# Model ODFs

Describes how to define model ODFs in MTEX, i.e., uniform ODFs, unimodal ODFs, fibre ODFs, Bingham ODFs and ODFs defined by its Fourier coefficients.

 On this page ... Introduction The Uniform ODF Unimodal ODFs Fibre ODFs ODFs given by Fourier coefficients Bingham ODFs Combining model ODFs

## Introduction

MTEX provides a very simple way to define model ODFs. Generally, there are five types to describe an ODF in MTEX:

• uniform ODF
• unimodal ODF
• fibre ODF
• Bingham ODF
• Fourier ODF

The central idea is that MTEX allows you to calculate mixture models, by adding and subtracting arbitrary ODFs. Model ODFs may be used as references for ODFs estimated from pole figure data or EBSD data and are instrumental for pole figure simulations and single orientation simulations.

## The Uniform ODF

The most simplest case of a model ODF is the uniform ODF

which is everywhere identical to one. In order to define a uniform ODF one needs only to specify its crystal and specimen symmetry and to use the command uniformODF.

```cs = crystalSymmetry('cubic');
ss = specimenSymmetry('orthorhombic');
odf = uniformODF(cs,ss)```
```
odf = ODF
crystal symmetry : m-3m
specimen symmetry: mmm

Uniform portion:
weight: 1

```

## Unimodal ODFs

An unimodal ODF

is specified by a radially symmetrial function centered at a modal orientation, and. In order to define a unimodal ODF one needs

```ori = orientation.byMiller([1,2,2],[2,2,1],cs,ss);
psi = vonMisesFisherKernel('HALFWIDTH',10*degree);
odf = unimodalODF(ori,psi)

plotPDF(odf,[Miller(1,0,0,cs),Miller(1,1,0,cs)],'antipodal')```
```
odf = ODF
crystal symmetry : m-3m
specimen symmetry: mmm

kernel: van Mises Fisher, halfwidth 10°
center: (297°,48°,27°)
weight: 1

```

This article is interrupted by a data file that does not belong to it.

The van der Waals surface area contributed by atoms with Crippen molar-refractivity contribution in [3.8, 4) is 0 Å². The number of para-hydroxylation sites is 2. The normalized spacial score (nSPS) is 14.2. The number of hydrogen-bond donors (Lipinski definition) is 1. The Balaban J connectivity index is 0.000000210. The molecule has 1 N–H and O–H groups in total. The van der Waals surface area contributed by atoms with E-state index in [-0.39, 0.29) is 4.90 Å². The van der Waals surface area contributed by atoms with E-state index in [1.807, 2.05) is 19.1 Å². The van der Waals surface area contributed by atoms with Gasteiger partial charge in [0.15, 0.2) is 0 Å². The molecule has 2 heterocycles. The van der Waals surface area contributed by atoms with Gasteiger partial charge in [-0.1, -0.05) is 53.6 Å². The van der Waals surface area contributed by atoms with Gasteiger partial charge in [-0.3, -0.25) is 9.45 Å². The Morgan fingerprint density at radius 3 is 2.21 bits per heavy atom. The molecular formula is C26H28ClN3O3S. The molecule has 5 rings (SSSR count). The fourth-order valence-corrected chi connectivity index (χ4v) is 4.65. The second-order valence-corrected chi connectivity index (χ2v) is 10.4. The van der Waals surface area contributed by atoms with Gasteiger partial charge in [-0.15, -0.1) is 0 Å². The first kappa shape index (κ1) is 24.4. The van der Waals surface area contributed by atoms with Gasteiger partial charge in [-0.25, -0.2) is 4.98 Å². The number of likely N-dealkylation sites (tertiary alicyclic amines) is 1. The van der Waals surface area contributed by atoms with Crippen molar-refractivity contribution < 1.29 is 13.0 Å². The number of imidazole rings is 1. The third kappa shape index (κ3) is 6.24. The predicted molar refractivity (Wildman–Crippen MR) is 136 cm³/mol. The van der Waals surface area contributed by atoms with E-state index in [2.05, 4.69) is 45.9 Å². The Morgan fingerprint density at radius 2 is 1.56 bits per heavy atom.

For simplicity one can also omit the kernel function. In this case the default de la Vallee Poussin kernel is chosen with half width of 10 degree.

## Fibre ODFs

A fibre is represented in MTEX by a variable of type fibre.

```% define the fibre to be the beta fibre
f = fibre.beta(cs)

% define a fibre ODF
odf = fibreODF(f,ss,psi)

% plot the odf in 3d
plot3d(odf)```
```
f = fibre
size: 1 x 1
crystal symmetry:  m-3m
o1: (180°,35°,45°)
o2: (270°,63°,45°)

odf = ODF
crystal symmetry : m-3m
specimen symmetry: 1

Fibre symmetric portion:
kernel: van Mises Fisher, halfwidth 10°
fibre: (---) - -0.23141,-0.23141,0.94494
weight: 1

```

## ODFs given by Fourier coefficients

In order to define a ODF by it Fourier coefficients the Fourier coefficients C has to be given as a literally ordered, complex valued vector of the form

where denotes the order of the Fourier coefficients.

```cs   = crystalSymmetry('1');    % crystal symmetry
C = [1;reshape(eye(3),[],1);reshape(eye(5),[],1)]; % Fourier coefficients
odf = FourierODF(C,cs)

plot(odf,'sections',6,'silent','sigma')
mtexColorMap LaboTeX```
```
odf = ODF
crystal symmetry : 1, X||a, Y||b*, Z||c*
specimen symmetry: 1
antipodal:         true

Harmonic portion:
degree: 2
weight: 1

```
`plotPDF(odf,[Miller(1,0,0,cs),Miller(1,1,0,cs)],'antipodal')`

## Bingham ODFs

The Bingham quaternion distribution

has a (4x4)-orthogonal matrix and shape parameters as argument. The (4x4) matrix can be interpreted as 4 orthogonal quaternions , where the allow different shapes, e.g.

• unimodal ODFs
• fibre ODF
• spherical ODFs

A Bingham distribution is characterized by

`cs = crystalSymmetry('-3m');`

Bingham unimodal ODF

```% a modal orientation
mod = orientation.byEuler(45*degree,0*degree,0*degree);

% the corresponding Bingham ODF
odf = BinghamODF(20,mod,cs)

plot(odf,'sections',6,'silent','contourf','sigma')```
```
odf = ODF
crystal symmetry : -3m1, X||a*, Y||b, Z||c*
specimen symmetry: 1

Bingham portion:
kappa: 20 0 0 0
weight: 1

```

Bingham fibre ODF

```odf = BinghamODF([-10,-10,10,10],quaternion(eye(4)),cs)

plot(odf,'sections',6,'silent','sigma')```
```
odf = ODF
crystal symmetry : -3m1, X||a*, Y||b, Z||c*
specimen symmetry: 1

Bingham portion:
kappa: -10 -10 10 10
weight: 1

```

Bingham spherical ODF

```odf = BinghamODF([-10,10,10,10],quaternion(eye(4)),cs)

plot(odf,'sections',6,'silent','sigma');```
```
odf = ODF
crystal symmetry : -3m1, X||a*, Y||b, Z||c*
specimen symmetry: 1

Bingham portion:
kappa: -10 10 10 10
weight: 1

```

## Combining model ODFs

All the above can be arbitrarily rotated and combined. For instance, the classical Santafe example can be defined by commands

```cs = crystalSymmetry('cubic');
ss = specimenSymmetry('orthorhombic');

psi = vonMisesFisherKernel('halfwidth',10*degree);
mod1 = orientation.byMiller([1,2,2],[2,2,1],cs,ss);

odf =  0.73 * uniformODF(cs,ss) + 0.27 * unimodalODF(mod1,psi)

close all
plotPDF(odf,[Miller(1,0,0,cs),Miller(1,1,0,cs)],'antipodal')```
```
odf = ODF
crystal symmetry : m-3m
specimen symmetry: mmm

Uniform portion:
weight: 0.73